Murdoch animal science students win Rio Tinto Groundbreaker scholarships

March 6, 2017

Naomi Leahy (left) and Komala Ravendran

Naomi Leahy (left) and Komala Ravendran will use the scholarships to fund their honours research

Two Murdoch University animal science students have won prestigious scholarships worth $7,500 to support their studies.

Naomi Leahy and Komala Ravendran were chosen as two of four recipients of Rio Tinto Groundbreaker Scholarships because of their passion for agriculture, their intended career path and their contributions to the Western Australian primary industry and the community.

The scholarships are delivered through the Royal Agricultural Society of WA (RASWA), the not-for-profit organisation that supports the state’s primary industries.

Both Naomi and Komala will use the scholarships to help them complete their honours projects.

Naomi said: “I am so grateful to Rio Tinto and the RASWA for the scholarship.

“The Animal Science degree at Murdoch opens up opportunities for students to gain experience to make us competitive and passionate in any setting.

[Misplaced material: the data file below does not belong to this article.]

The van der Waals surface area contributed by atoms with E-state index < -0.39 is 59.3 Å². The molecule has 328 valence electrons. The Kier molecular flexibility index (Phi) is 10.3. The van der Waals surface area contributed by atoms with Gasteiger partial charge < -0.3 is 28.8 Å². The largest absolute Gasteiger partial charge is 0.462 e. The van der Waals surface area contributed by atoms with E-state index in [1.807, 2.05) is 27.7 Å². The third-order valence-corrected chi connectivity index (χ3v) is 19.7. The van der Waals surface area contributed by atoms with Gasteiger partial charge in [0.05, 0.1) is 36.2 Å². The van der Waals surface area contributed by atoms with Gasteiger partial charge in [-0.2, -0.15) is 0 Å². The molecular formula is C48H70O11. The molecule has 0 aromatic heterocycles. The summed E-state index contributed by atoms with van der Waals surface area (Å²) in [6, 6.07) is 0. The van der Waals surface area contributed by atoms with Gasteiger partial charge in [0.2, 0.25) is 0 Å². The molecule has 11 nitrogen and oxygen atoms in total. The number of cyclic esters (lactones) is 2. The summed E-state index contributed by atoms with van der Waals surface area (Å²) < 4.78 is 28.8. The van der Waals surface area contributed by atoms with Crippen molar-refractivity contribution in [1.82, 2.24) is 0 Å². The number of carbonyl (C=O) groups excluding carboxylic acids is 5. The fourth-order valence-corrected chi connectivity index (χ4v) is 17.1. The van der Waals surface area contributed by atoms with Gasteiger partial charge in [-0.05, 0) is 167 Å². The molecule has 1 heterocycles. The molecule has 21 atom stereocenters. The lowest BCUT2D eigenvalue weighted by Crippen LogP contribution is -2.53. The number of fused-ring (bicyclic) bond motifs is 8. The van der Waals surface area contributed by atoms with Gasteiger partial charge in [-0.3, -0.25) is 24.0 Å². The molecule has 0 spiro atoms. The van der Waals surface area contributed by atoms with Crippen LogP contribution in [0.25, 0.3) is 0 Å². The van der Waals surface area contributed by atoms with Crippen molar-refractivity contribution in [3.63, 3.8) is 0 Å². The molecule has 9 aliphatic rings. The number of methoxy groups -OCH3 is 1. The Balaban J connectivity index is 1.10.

“Our success in this scholarship program reflects on the dedication of our lecturers who go out of their way to help us gain opportunities and experience in industry.”

Naomi said the scholarship would help fund her travels to King Island, off the coast of Tasmania, where she is investigating dark cutting in cattle. Dark cutting is a costly issue in the cattle industry resulting in meat which is dark in colour, dry to eat, spoils quickly and has variable tenderness.

Komala said the scholarship would be recognised by future funding bodies as an indication of the worth of her honours project.

“My scholarship money will be going towards the cost of relocating to the Pilbara,” she said. “My project will be on a cattle station looking at different feeding strategies for maximum weight gain through the dry season.

“My work is aimed at providing base data that can be used for a wide range of ongoing projects.”​

James Davison, General Manager – Studies & Technology, Rio Tinto, said the company was proud to support the scholarships as part of the company’s 50th anniversary year legacy.

“Rio Tinto has a long history with the agricultural industry and we own six pastoral stations and are one of the largest cattle owners in Western Australia,” he said.

RASWA President Rob Wilson said his organisation encourages and supports a number of educational and training opportunities in agriculture to stimulate students to either consider or continue a career in agriculture in WA.

“We welcome the support of companies like Rio Tinto to assist RASWA in providing these opportunities as part of a shared commitment to the State’s agricultural and environmental future,” he added.

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